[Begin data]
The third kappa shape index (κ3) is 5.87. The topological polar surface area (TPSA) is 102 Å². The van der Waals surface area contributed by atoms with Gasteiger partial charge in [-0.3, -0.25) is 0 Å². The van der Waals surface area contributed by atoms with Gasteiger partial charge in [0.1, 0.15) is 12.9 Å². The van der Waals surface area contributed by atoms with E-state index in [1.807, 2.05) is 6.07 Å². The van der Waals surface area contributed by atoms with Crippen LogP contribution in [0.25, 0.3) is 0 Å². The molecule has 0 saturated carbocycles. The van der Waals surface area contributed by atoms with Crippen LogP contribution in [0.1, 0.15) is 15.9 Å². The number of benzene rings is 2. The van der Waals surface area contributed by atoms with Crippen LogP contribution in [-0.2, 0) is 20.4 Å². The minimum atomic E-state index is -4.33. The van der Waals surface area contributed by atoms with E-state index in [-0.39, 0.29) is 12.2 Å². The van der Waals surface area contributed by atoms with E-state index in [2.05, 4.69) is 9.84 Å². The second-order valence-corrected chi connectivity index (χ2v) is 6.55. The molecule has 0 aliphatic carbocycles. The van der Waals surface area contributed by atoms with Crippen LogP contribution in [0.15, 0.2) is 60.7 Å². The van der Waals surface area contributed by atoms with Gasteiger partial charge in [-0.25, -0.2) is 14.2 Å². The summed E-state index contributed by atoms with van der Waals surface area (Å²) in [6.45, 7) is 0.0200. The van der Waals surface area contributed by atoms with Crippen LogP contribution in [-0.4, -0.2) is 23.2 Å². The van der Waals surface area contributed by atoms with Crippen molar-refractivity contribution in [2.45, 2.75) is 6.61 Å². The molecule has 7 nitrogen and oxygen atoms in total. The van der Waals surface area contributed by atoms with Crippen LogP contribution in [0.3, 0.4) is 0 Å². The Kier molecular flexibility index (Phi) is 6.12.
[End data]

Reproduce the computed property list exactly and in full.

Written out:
The third kappa shape index (κ3) is 5.87. The topological polar surface area (TPSA) is 102 Å². The van der Waals surface area contributed by atoms with Gasteiger partial charge in [-0.3, -0.25) is 0 Å². The van der Waals surface area contributed by atoms with Gasteiger partial charge in [0.1, 0.15) is 12.9 Å². The van der Waals surface area contributed by atoms with E-state index in [1.807, 2.05) is 6.07 Å². The van der Waals surface area contributed by atoms with Crippen LogP contribution in [0.25, 0.3) is 0 Å². The molecule has 0 saturated carbocycles. The van der Waals surface area contributed by atoms with Crippen LogP contribution in [0.1, 0.15) is 15.9 Å². The number of benzene rings is 2. The van der Waals surface area contributed by atoms with Crippen LogP contribution in [-0.2, 0) is 20.4 Å². The minimum atomic E-state index is -4.33. The van der Waals surface area contributed by atoms with E-state index in [-0.39, 0.29) is 12.2 Å². The van der Waals surface area contributed by atoms with E-state index in [2.05, 4.69) is 9.84 Å². The second-order valence-corrected chi connectivity index (χ2v) is 6.55. The molecule has 0 aliphatic carbocycles. The van der Waals surface area contributed by atoms with Crippen LogP contribution in [0.15, 0.2) is 60.7 Å². The van der Waals surface area contributed by atoms with Gasteiger partial charge in [-0.25, -0.2) is 14.2 Å². The summed E-state index contributed by atoms with van der Waals surface area (Å²) in [6.45, 7) is 0.0200. The van der Waals surface area contributed by atoms with Crippen LogP contribution in [-0.4, -0.2) is 23.2 Å². The van der Waals surface area contributed by atoms with Crippen molar-refractivity contribution in [2.45, 2.75) is 6.61 Å². The molecule has 7 nitrogen and oxygen atoms in total. The van der Waals surface area contributed by atoms with Crippen LogP contribution in [0.3, 0.4) is 0 Å². The Kier molecular flexibility index (Phi) is 6.12.